Utah has become the first state to enact strategic and consequential legislation to protect children and families from the toxic influences of social media. Governor Spencer Cox signed two measures at the state’s Capitol in Salt Lake City on Thursday after they passed through Utah’s Republican supermajority legislature. This was the same day TikTok CEO Shou Zi Chew sat before the House Energy and Commerce Committee in Washington D.C. for some five hours of questioning on the safety and security of that app.
“This is something that is killing our kids,” Gov. Cox said earlier this month. “It’s the addictive qualities of social media that are intentionally being placed by these companies to get our kids addicted, and they know it’s harming them.”
These two new Utah laws do 5 things to protect families and children.
- Requires parental consent before children can sign up for social media sites like Instagram and TikTok.
- Ensures mom and dad have open access to their child’s account, including all posts and private messages.
- Prohibits all kids under 18 from using social media between 10:30 p.m. and 6:30 a.m.
- Requires age verification for anyone who wants to use social media in the state.
- Prevents tech companies form luring youth to use their apps with addictive features.
Of course, tech voices immediately called foul, claiming such limits are a violation of “fundamental rights.” Nicole Saad Bembridge, associate director of NetChoice Litigation Center, called such laws “unconstitutional” claiming they violate First Amendment rights. But no, common sense laws empowering responsible parenting are not a violation of the Constitution.
These measures thankfully put parents more in control of being able to determine what their kids are protected from online and when. Arkansas, Texas, Ohio, New Jersey, and Louisiana have similar legislation moving through their state houses. California enacted a law last year requiring tech companies to put kids’ safety first by barring them from profiling children or using personal information in ways that could harm children physically or mentally.
The Daily Citizen recently explored the deep, negative impact that social media is having on our children. Professor Jean Twenge of San Diego State University is a leader in this field of research. She demonstrates how dramatically it is dumbing down our children and leaving them increasingly depressed and hopeless.
She has written, “Major depression (clinical-level depression that requires treatment) doubled between 2011 and 2019 among American teens. It then continued increasing into 2020 for girls.” (emphasis added)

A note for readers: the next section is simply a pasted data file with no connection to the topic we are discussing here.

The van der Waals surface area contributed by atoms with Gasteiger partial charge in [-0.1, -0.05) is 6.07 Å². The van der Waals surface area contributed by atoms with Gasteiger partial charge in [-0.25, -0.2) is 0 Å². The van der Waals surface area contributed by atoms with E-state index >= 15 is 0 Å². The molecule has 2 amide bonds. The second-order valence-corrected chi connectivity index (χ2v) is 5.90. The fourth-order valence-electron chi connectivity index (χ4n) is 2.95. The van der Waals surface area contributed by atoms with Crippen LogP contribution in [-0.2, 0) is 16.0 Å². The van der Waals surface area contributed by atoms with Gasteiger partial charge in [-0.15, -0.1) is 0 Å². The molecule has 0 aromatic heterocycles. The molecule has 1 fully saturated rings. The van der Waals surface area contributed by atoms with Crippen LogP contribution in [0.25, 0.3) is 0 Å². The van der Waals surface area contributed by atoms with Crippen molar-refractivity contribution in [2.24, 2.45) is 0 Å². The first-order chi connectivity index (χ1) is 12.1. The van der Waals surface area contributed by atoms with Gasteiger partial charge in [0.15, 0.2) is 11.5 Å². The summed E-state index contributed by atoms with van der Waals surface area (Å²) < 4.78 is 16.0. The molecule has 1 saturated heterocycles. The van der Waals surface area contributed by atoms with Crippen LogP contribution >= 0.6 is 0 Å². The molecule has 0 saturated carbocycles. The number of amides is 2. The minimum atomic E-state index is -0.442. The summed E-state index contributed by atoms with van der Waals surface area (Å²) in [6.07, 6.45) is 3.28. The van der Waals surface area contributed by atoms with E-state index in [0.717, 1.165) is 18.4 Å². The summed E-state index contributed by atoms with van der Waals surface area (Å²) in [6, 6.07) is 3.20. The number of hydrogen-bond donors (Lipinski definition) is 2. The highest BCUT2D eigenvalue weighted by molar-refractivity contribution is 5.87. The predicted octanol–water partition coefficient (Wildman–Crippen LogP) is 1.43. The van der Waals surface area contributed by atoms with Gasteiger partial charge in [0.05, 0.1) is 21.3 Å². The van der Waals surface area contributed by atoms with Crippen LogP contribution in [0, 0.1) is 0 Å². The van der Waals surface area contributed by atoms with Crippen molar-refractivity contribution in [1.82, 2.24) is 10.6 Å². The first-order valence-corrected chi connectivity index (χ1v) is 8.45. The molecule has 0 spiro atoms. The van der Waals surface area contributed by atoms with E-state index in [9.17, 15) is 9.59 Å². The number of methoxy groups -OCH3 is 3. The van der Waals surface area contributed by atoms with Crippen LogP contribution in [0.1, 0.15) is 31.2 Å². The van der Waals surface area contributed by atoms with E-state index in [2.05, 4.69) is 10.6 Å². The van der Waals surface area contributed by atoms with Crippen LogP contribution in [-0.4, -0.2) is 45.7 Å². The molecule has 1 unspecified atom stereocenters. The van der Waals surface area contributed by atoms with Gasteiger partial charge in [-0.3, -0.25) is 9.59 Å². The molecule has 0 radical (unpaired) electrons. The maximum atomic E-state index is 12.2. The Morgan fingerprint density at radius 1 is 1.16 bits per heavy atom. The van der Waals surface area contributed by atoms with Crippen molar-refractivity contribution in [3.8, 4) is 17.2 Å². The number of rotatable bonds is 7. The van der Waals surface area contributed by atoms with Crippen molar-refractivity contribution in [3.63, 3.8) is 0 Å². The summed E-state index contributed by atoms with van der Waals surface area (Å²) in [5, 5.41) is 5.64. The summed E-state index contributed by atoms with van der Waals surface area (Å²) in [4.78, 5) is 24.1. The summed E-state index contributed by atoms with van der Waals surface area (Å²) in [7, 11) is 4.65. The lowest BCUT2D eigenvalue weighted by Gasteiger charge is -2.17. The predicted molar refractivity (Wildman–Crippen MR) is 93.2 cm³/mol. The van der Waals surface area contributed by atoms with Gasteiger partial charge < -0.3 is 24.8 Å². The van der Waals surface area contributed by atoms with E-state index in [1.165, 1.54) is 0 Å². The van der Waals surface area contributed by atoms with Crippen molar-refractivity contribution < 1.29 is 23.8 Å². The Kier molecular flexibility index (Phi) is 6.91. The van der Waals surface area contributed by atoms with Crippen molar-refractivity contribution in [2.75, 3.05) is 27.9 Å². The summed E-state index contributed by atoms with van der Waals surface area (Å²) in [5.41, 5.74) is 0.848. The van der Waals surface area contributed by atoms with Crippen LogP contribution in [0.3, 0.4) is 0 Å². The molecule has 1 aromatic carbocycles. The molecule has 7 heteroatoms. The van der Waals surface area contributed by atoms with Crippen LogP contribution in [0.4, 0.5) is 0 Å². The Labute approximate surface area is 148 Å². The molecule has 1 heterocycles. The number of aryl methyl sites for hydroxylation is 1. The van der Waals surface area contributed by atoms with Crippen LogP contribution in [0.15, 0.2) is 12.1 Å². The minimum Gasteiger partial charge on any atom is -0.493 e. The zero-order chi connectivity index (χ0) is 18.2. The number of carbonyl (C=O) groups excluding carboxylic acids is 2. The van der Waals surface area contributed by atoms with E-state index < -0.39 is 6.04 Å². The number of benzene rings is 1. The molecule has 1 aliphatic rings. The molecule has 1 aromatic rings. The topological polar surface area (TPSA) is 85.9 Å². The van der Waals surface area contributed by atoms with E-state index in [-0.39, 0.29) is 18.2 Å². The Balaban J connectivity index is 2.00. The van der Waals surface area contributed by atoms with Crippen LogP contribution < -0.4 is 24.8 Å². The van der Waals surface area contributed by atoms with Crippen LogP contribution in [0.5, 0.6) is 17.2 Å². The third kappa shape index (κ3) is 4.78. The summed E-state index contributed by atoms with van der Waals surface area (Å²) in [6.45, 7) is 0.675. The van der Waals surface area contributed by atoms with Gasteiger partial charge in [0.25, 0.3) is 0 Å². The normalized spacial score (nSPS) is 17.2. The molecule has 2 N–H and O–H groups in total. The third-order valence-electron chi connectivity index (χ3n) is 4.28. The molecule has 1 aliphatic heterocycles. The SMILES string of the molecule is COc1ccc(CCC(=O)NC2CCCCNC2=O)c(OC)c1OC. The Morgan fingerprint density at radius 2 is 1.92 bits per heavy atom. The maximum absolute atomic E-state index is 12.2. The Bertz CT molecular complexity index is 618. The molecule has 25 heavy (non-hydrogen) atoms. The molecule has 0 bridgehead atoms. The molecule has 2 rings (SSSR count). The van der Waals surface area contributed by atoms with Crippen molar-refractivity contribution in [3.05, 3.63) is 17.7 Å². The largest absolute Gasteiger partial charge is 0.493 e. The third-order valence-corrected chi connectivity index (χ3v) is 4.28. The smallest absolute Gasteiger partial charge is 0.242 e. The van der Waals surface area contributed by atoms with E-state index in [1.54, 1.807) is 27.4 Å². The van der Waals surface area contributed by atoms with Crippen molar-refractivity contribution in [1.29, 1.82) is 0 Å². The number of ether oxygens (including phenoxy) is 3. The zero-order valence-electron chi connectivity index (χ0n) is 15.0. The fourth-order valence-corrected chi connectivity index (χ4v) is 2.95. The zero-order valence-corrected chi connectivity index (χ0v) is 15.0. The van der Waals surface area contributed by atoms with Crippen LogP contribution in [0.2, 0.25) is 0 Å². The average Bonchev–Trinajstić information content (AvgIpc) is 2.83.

University of Virginia sociologist Brad Wilcox, who advised Gov. Cox and the Utah legislature on these bills, explains, “A mounting body of evidence suggests that social media contributes to the skyrocketing rates of anxiety and depression among teens.” This is such a dramatic problem that he contends “It’s time to treat big tech like big tobacco.”
A mounting body of evidence indicates that Big Tech is heavily implicated in the skyrocketing psychological problems of our nation’s adolescents. One recent study found that teens who devote more than eight hours a day to screen time were about twice as likely to be depressed as their peers who were on screens less often than that.
Additionally, authors of a brand new study published in the journal Comprehensive Psychiatry explain “that rates of teen and adolescent depression, anxiety, and suicidal ideation have risen precipitously since the advent of social media and smartphones is likely no coincidence.”
But they add this is leading to a new phenomenon they refer to as “Performative Mental Illness.” Such youth “appear to incorporate their perceived illness into their self-identity and glamorize it within their communities.”
These scholars note, “The origins of this mental-illness-as-identity phenomenon can be traced to other social media platforms that were popular before the emergence of TikTok, such as Tumblr and Instagram.”
More states should follow the strong and well-informed leadership that Utah has demonstrated in protecting our children from the very toxic and psychologically destructive influences of the 24/7 drumbeat of social media. Their protection is our responsibility.